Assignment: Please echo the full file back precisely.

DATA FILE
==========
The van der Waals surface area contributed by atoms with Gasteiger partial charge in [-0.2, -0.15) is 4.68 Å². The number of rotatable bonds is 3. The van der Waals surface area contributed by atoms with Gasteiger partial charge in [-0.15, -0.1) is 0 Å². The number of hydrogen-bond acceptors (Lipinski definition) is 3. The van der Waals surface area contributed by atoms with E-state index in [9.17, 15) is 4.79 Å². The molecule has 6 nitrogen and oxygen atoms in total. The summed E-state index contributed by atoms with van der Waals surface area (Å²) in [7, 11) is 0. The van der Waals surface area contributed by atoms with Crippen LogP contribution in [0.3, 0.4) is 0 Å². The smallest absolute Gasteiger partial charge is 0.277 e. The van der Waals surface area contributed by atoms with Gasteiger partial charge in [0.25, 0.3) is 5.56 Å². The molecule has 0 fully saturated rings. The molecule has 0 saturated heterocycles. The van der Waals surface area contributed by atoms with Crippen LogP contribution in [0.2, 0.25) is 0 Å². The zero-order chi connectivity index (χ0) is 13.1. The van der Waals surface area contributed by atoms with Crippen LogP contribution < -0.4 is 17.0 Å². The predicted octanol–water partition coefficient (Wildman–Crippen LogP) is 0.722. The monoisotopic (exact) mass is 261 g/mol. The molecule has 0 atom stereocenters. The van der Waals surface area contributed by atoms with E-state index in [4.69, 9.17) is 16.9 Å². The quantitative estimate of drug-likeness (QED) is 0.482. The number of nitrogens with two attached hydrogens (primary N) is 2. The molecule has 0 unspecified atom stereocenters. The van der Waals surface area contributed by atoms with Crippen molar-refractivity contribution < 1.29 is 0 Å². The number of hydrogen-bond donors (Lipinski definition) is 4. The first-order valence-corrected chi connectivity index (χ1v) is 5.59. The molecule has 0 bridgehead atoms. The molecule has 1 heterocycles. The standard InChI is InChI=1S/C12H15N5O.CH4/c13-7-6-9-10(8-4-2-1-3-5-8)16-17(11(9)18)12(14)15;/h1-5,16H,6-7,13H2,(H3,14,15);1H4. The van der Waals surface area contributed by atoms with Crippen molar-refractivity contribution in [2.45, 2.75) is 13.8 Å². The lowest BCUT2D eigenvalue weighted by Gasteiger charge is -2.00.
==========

The van der Waals surface area contributed by atoms with Gasteiger partial charge in [-0.2, -0.15) is 4.68 Å². The number of rotatable bonds is 3. The van der Waals surface area contributed by atoms with Gasteiger partial charge in [-0.15, -0.1) is 0 Å². The number of hydrogen-bond acceptors (Lipinski definition) is 3. The van der Waals surface area contributed by atoms with E-state index in [9.17, 15) is 4.79 Å². The molecule has 6 nitrogen and oxygen atoms in total. The summed E-state index contributed by atoms with van der Waals surface area (Å²) in [7, 11) is 0. The van der Waals surface area contributed by atoms with Crippen LogP contribution in [0.3, 0.4) is 0 Å². The smallest absolute Gasteiger partial charge is 0.277 e. The van der Waals surface area contributed by atoms with Gasteiger partial charge in [0.25, 0.3) is 5.56 Å². The molecule has 0 fully saturated rings. The molecule has 0 saturated heterocycles. The van der Waals surface area contributed by atoms with Crippen LogP contribution in [0.2, 0.25) is 0 Å². The zero-order chi connectivity index (χ0) is 13.1. The van der Waals surface area contributed by atoms with Crippen LogP contribution < -0.4 is 17.0 Å². The predicted octanol–water partition coefficient (Wildman–Crippen LogP) is 0.722. The monoisotopic (exact) mass is 261 g/mol. The molecule has 0 atom stereocenters. The van der Waals surface area contributed by atoms with E-state index in [4.69, 9.17) is 16.9 Å². The quantitative estimate of drug-likeness (QED) is 0.482. The number of nitrogens with two attached hydrogens (primary N) is 2. The molecule has 0 unspecified atom stereocenters. The van der Waals surface area contributed by atoms with Crippen molar-refractivity contribution < 1.29 is 0 Å². The number of hydrogen-bond donors (Lipinski definition) is 4. The first-order valence-corrected chi connectivity index (χ1v) is 5.59. The molecule has 0 bridgehead atoms. The molecule has 1 heterocycles. The standard InChI is InChI=1S/C12H15N5O.CH4/c13-7-6-9-10(8-4-2-1-3-5-8)16-17(11(9)18)12(14)15;/h1-5,16H,6-7,13H2,(H3,14,15);1H4. The van der Waals surface area contributed by atoms with Crippen molar-refractivity contribution in [2.45, 2.75) is 13.8 Å². The lowest BCUT2D eigenvalue weighted by Gasteiger charge is -2.00.